Behavioral and Brain Functions 2009, 5:13 doi:10.1186/1744-9081-5-13 Jared E Reser (reser@usc.edu)
    Another promising new target for AD would be brainderivedneurotrophic factor (BDNF), which has shown neuroprotective effects in both mouse transgenics and aged rats.Nagahara, A. H. et al. Neuroprotective effects of brain-derived
    neurotrophic factor in rodent and primate models of Alzheimer’s disease. Nature Med. 15, 331-337 (2009)

  10. CF says:

    Some of my former colleagues of mine investigated a Drosophila model of Alzheimer disease in which toxicity was negatively correlated with a propensity to form amyloid.
    Luheshi LM, et. al. PLoS Medicine 5(11) 2007.
    This finding makes me increasingly interested in theories which relate amyloid toxicity to a-beta remaining stuck in the membrane.
    Another concern with some of the emerging Alzheimer’s targets is their overlap with cancer targets. Targeting Alzheimer’s drugs to the brain, or clumsy or novel modes of delivery, may be very important.

  11. Austin P says:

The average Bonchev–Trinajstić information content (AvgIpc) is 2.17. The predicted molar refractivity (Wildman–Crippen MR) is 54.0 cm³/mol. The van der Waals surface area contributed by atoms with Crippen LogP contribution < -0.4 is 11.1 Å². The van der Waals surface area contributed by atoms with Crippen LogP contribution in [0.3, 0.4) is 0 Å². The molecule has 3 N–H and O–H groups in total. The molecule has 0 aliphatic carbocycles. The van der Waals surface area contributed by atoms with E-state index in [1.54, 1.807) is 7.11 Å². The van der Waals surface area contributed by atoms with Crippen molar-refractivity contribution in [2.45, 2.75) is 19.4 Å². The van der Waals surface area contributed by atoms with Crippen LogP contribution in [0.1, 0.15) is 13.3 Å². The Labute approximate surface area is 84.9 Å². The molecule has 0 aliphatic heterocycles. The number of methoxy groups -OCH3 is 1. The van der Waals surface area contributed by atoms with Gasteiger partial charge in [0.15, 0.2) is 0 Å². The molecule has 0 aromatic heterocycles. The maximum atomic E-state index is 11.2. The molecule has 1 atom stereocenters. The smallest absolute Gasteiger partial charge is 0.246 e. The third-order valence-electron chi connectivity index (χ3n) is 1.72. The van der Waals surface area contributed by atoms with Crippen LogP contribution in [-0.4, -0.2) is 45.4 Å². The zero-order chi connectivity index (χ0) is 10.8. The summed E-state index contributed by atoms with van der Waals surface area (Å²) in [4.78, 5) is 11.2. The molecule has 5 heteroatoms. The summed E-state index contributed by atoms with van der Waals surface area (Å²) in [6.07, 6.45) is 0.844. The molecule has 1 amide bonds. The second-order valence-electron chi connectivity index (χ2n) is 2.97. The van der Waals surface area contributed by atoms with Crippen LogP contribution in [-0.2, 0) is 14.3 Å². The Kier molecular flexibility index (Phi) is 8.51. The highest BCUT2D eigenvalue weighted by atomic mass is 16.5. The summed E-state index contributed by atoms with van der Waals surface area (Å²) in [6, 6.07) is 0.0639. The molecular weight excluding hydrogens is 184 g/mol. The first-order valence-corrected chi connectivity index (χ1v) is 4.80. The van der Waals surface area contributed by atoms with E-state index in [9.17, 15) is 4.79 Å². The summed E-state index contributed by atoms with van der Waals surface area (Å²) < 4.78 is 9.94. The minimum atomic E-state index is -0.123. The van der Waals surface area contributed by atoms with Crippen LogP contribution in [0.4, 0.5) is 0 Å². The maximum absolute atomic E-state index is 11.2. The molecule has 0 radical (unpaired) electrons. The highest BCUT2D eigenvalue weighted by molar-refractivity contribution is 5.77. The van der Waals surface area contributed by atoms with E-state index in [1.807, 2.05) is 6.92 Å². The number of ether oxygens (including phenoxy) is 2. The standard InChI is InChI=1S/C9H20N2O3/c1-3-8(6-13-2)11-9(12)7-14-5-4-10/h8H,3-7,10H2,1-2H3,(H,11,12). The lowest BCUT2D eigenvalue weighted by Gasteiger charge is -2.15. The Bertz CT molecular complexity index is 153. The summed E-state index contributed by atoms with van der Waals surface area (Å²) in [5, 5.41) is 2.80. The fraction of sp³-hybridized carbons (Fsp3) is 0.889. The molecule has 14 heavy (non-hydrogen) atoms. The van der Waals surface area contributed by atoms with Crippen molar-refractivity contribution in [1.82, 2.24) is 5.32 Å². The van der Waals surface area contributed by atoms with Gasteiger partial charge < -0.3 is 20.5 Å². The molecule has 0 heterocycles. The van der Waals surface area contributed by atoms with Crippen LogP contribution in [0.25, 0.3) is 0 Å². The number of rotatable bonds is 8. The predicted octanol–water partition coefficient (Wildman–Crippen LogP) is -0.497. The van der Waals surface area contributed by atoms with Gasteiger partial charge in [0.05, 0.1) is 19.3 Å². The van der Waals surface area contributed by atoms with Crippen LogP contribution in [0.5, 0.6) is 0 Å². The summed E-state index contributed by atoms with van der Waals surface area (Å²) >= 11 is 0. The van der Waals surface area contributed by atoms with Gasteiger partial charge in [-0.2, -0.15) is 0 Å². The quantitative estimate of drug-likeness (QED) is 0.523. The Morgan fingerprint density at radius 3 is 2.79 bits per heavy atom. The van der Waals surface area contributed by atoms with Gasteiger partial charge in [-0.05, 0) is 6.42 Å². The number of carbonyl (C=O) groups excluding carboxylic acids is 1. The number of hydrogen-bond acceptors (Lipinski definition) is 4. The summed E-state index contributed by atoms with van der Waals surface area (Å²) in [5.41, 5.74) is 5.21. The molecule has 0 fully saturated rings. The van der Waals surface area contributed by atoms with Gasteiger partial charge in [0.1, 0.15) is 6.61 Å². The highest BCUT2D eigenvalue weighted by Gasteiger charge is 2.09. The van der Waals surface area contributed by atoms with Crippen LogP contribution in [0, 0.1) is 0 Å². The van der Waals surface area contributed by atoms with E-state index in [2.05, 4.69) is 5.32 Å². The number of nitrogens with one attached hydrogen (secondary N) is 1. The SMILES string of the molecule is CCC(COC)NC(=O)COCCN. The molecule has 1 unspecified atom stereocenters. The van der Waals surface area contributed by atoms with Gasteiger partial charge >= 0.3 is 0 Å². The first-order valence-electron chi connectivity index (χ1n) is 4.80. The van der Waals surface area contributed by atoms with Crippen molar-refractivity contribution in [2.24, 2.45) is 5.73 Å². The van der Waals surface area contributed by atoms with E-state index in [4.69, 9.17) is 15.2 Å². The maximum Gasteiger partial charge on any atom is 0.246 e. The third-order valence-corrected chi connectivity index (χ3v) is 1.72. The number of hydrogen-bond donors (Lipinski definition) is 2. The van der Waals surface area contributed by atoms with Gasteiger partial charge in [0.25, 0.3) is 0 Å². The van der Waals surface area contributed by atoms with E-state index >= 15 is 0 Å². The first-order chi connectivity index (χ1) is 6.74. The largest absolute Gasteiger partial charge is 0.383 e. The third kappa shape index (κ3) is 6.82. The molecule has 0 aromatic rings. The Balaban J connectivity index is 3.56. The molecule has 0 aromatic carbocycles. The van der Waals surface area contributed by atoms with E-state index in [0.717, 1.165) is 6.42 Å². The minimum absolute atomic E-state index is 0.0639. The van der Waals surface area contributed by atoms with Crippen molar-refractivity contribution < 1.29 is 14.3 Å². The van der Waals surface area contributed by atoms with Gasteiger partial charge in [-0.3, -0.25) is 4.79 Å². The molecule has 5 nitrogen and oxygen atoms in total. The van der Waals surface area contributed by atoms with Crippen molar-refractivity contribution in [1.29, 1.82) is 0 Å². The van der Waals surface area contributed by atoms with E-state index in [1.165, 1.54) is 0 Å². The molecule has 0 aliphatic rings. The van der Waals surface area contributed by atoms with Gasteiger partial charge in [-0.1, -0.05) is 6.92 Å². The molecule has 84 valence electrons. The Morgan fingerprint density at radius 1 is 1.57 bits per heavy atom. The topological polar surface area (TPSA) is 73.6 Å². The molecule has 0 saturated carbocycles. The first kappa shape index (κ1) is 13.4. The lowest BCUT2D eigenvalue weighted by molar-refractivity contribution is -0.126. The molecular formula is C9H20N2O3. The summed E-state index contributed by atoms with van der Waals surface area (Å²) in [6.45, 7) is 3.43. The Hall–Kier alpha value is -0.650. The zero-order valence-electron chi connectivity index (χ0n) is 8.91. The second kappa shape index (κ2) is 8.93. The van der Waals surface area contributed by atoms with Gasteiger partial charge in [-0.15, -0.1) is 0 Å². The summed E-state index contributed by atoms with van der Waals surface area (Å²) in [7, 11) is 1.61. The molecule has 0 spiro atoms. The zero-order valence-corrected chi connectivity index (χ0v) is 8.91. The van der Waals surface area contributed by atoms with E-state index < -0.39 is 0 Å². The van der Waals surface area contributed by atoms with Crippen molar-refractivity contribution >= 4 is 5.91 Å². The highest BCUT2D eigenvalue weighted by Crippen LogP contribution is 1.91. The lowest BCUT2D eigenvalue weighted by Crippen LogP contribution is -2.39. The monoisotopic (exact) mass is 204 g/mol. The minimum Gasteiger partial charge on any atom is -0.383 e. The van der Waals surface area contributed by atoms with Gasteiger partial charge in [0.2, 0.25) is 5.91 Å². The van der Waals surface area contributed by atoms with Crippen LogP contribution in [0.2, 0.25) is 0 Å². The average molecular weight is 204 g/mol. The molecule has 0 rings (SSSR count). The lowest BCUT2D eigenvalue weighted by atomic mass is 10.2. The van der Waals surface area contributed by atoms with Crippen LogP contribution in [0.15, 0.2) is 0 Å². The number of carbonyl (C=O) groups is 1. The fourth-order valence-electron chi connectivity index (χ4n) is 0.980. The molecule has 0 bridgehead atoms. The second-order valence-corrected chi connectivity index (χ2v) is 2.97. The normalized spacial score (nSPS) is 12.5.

Allow myself to introduce myself…:)

  12. Cannabinoid says:

    isn’t there proof that smoking pot prevents Alzheimer’s?

  13. Kay says:

    The bit about the necessity to re-think the amyloid hypotheses strikes me as completely off the mark.
    I can think of dozens of possible explanations for reconciling the amyloid hypothesis with the ineffectiveness of an anti-amyloid antibody. Actually, I find it rather naive to expect that this antibody could make the amyloid go away.
    This is not your typical antigen circulating in the bloodstream. It is a highly aggregated protein deposit in the brain with a major intracellular component.
    It would require the inefficacy of a drug that prevents amyloid formation to make me re-think the amyloid hypothesis.

  14. Moody Blue says:

    Kay,